Wednesday, July 29, 2009
The Norwegian Culinary Arts
Saint Olaf started out as a Viking pirate, then converted the Christianity in 1010 and 5 years later was the King of Norway; 15 years after that he was killed in battle, as he attempted to retake the throne that had been wrested from him by Norwegians angry at his determination to Christianize them; 844 years later a Lutheran college in Minnesota was named after him, along with a town in Otter Tail County.
[Olaf’s body was buried nearby the River Nid and promptly a spring gushed forth and naturally it had healing powers. Not unlike the spring that sprang from the burial spot of Saint Julitta, who died in 303 and whose feast is tomorrow. Not unlike so many others, so many in fact that if you put them all together all the water on the planet would have holy healing powers.]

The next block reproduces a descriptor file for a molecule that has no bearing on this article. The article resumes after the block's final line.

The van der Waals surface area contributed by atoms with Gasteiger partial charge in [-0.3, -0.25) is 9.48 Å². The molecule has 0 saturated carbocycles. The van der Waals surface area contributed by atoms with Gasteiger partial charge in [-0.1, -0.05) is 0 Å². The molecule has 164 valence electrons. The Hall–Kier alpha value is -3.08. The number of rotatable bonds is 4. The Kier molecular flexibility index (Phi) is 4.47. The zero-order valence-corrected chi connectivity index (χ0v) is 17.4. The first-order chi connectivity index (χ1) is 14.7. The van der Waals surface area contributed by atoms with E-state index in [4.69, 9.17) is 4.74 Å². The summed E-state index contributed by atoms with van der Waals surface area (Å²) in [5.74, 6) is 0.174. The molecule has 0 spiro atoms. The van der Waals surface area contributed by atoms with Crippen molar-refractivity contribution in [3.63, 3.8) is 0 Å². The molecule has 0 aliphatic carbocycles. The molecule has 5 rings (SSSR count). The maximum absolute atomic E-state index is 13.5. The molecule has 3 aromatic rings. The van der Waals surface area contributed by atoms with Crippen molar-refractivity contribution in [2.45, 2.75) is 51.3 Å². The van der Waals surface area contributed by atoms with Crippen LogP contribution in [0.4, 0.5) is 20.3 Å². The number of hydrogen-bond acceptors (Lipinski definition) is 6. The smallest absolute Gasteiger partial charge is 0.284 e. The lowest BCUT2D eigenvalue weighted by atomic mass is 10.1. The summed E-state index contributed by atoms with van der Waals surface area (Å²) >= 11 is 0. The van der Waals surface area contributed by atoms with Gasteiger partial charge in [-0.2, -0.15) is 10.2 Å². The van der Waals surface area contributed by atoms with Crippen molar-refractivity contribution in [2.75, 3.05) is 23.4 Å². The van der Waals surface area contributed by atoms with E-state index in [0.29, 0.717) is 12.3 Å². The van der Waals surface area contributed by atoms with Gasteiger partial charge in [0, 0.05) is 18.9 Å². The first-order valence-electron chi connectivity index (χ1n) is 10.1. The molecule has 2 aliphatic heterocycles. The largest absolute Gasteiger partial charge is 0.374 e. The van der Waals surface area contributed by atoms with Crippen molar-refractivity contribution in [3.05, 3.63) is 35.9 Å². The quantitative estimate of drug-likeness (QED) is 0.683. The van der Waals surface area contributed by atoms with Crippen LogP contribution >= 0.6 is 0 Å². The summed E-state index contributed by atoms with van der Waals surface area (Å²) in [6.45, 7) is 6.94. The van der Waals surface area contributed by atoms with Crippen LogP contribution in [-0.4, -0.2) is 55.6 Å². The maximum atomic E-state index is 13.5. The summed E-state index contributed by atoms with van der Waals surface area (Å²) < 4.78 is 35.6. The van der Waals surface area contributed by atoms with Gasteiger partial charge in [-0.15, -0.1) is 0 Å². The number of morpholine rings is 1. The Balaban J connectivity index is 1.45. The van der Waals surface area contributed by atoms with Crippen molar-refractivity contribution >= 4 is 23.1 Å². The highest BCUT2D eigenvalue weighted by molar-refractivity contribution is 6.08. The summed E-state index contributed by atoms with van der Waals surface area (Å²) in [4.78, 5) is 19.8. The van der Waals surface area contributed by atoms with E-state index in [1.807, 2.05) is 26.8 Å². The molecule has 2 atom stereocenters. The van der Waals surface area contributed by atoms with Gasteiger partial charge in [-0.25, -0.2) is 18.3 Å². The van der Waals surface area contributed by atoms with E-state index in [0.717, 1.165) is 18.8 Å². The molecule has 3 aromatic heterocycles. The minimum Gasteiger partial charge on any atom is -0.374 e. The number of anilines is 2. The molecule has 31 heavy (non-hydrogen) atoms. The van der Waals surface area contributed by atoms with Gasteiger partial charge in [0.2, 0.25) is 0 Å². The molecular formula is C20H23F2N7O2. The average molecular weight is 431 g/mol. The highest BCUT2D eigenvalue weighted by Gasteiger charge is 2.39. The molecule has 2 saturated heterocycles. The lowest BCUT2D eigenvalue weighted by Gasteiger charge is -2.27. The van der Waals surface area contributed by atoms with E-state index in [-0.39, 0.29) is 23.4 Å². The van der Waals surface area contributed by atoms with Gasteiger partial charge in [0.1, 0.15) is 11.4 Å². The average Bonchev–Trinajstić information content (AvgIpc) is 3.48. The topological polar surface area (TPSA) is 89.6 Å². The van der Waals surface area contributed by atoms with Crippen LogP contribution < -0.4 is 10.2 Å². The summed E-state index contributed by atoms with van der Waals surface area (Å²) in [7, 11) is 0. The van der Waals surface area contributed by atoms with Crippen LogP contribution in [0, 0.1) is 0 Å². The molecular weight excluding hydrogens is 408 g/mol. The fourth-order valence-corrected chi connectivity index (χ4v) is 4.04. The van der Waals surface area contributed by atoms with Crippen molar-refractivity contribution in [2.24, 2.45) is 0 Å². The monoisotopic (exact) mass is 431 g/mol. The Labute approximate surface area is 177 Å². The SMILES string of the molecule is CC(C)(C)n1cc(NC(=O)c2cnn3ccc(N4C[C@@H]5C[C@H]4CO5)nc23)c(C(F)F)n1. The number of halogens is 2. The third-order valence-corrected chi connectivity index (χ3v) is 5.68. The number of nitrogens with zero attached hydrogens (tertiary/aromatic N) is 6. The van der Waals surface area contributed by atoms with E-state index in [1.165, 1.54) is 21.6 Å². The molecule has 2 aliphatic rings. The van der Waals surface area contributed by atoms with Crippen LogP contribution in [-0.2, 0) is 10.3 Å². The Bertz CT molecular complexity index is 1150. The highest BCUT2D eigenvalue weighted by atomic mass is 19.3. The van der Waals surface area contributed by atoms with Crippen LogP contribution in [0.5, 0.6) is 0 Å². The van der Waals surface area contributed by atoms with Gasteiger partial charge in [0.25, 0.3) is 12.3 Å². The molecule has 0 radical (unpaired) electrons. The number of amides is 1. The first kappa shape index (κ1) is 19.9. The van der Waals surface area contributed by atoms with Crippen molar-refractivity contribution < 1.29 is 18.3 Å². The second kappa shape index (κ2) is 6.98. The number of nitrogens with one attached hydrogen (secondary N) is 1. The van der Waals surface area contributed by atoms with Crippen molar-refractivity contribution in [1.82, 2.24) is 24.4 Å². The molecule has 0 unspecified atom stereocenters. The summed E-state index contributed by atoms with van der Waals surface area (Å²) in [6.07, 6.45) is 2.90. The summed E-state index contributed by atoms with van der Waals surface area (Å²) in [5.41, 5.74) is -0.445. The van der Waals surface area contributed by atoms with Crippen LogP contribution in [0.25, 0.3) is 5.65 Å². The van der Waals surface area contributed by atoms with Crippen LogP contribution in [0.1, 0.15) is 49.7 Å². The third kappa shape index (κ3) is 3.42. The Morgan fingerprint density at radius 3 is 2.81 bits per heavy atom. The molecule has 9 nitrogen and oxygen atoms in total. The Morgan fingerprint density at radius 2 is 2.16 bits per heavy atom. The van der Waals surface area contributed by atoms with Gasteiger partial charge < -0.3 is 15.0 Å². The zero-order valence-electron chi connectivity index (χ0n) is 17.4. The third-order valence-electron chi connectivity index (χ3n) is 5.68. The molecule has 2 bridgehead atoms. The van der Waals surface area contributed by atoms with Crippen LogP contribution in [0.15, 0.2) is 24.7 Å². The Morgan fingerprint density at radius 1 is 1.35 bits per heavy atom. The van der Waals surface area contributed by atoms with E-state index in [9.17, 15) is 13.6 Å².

For 75 years, from 1549 to 1625, St Olaf’s Church in Tallinn was the tallest building in the world. Until the spire was struck by lightning, and then St Mary’s Church in northern Germany took over the Tallest Title. Until it too was struck by lightning. And so on.
In remote areas of northern Norway, on St Olaf’s day, the inhabitants still eat a dish known as Saint Olaf’s Testicles, or more colloquially, Holy Balls, in honor of the saint's reputed valor in battle. It is made with fish flour, fresh mint, eggs and aquavit and then fried. Some Norwegians have this with loganberry sauce, but purists reject that addition.